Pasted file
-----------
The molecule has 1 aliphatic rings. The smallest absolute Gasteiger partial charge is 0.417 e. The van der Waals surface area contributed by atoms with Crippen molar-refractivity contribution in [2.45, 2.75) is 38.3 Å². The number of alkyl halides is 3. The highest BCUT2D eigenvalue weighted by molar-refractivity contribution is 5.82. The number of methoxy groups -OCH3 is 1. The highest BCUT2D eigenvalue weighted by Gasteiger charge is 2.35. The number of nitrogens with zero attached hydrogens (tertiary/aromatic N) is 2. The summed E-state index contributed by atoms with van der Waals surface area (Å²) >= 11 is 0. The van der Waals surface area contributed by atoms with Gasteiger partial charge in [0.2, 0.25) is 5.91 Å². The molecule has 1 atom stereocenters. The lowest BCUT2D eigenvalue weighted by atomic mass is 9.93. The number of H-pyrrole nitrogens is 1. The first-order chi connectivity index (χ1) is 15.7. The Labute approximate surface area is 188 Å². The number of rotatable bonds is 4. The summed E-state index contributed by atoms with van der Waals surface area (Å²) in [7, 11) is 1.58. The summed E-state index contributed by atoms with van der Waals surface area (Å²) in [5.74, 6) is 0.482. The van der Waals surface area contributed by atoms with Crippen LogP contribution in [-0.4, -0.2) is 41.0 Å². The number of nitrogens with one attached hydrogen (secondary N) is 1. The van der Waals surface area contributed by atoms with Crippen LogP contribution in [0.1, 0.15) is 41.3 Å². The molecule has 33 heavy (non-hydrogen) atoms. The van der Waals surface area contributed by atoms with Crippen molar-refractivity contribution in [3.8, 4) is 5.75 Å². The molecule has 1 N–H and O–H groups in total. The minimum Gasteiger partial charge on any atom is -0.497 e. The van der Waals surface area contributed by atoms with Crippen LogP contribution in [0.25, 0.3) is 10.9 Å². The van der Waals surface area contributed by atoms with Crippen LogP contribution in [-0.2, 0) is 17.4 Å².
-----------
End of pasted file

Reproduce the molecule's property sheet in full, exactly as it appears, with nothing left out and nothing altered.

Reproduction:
The molecule has 1 aliphatic rings. The smallest absolute Gasteiger partial charge is 0.417 e. The van der Waals surface area contributed by atoms with Crippen molar-refractivity contribution in [2.45, 2.75) is 38.3 Å². The number of alkyl halides is 3. The highest BCUT2D eigenvalue weighted by molar-refractivity contribution is 5.82. The number of methoxy groups -OCH3 is 1. The highest BCUT2D eigenvalue weighted by Gasteiger charge is 2.35. The number of nitrogens with zero attached hydrogens (tertiary/aromatic N) is 2. The summed E-state index contributed by atoms with van der Waals surface area (Å²) >= 11 is 0. The van der Waals surface area contributed by atoms with Gasteiger partial charge in [0.2, 0.25) is 5.91 Å². The molecule has 1 atom stereocenters. The lowest BCUT2D eigenvalue weighted by atomic mass is 9.93. The number of H-pyrrole nitrogens is 1. The first-order chi connectivity index (χ1) is 15.7. The Labute approximate surface area is 188 Å². The number of rotatable bonds is 4. The summed E-state index contributed by atoms with van der Waals surface area (Å²) in [7, 11) is 1.58. The summed E-state index contributed by atoms with van der Waals surface area (Å²) in [5.74, 6) is 0.482. The van der Waals surface area contributed by atoms with Crippen LogP contribution in [-0.4, -0.2) is 41.0 Å². The number of nitrogens with one attached hydrogen (secondary N) is 1. The van der Waals surface area contributed by atoms with Crippen LogP contribution in [0.1, 0.15) is 41.3 Å². The molecule has 33 heavy (non-hydrogen) atoms. The van der Waals surface area contributed by atoms with Crippen molar-refractivity contribution in [3.8, 4) is 5.75 Å². The molecule has 1 N–H and O–H groups in total. The minimum Gasteiger partial charge on any atom is -0.497 e. The van der Waals surface area contributed by atoms with Crippen LogP contribution in [0.25, 0.3) is 10.9 Å². The van der Waals surface area contributed by atoms with Crippen LogP contribution in [-0.2, 0) is 17.4 Å².